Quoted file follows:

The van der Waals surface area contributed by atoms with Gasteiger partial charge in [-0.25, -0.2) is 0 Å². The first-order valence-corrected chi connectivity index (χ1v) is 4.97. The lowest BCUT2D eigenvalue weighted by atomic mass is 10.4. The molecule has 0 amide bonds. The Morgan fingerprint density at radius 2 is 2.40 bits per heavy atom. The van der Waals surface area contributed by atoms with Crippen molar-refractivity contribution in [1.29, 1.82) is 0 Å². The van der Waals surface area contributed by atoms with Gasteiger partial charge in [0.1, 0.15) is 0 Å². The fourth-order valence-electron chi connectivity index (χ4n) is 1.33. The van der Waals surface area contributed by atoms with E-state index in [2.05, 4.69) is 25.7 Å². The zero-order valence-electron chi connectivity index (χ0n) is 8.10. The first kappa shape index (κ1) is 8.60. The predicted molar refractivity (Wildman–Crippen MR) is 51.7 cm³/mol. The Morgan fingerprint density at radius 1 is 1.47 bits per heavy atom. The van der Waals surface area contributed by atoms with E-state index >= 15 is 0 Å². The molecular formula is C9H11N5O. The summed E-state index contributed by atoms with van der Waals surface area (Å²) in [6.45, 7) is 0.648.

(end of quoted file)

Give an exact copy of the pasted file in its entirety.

The van der Waals surface area contributed by atoms with Gasteiger partial charge in [-0.25, -0.2) is 0 Å². The first-order valence-corrected chi connectivity index (χ1v) is 4.97. The lowest BCUT2D eigenvalue weighted by atomic mass is 10.4. The molecule has 0 amide bonds. The Morgan fingerprint density at radius 2 is 2.40 bits per heavy atom. The van der Waals surface area contributed by atoms with Crippen molar-refractivity contribution in [1.29, 1.82) is 0 Å². The van der Waals surface area contributed by atoms with Gasteiger partial charge in [0.1, 0.15) is 0 Å². The fourth-order valence-electron chi connectivity index (χ4n) is 1.33. The van der Waals surface area contributed by atoms with E-state index in [2.05, 4.69) is 25.7 Å². The zero-order valence-electron chi connectivity index (χ0n) is 8.10. The first kappa shape index (κ1) is 8.60. The predicted molar refractivity (Wildman–Crippen MR) is 51.7 cm³/mol. The Morgan fingerprint density at radius 1 is 1.47 bits per heavy atom. The van der Waals surface area contributed by atoms with E-state index >= 15 is 0 Å². The molecular formula is C9H11N5O. The summed E-state index contributed by atoms with van der Waals surface area (Å²) in [6.45, 7) is 0.648.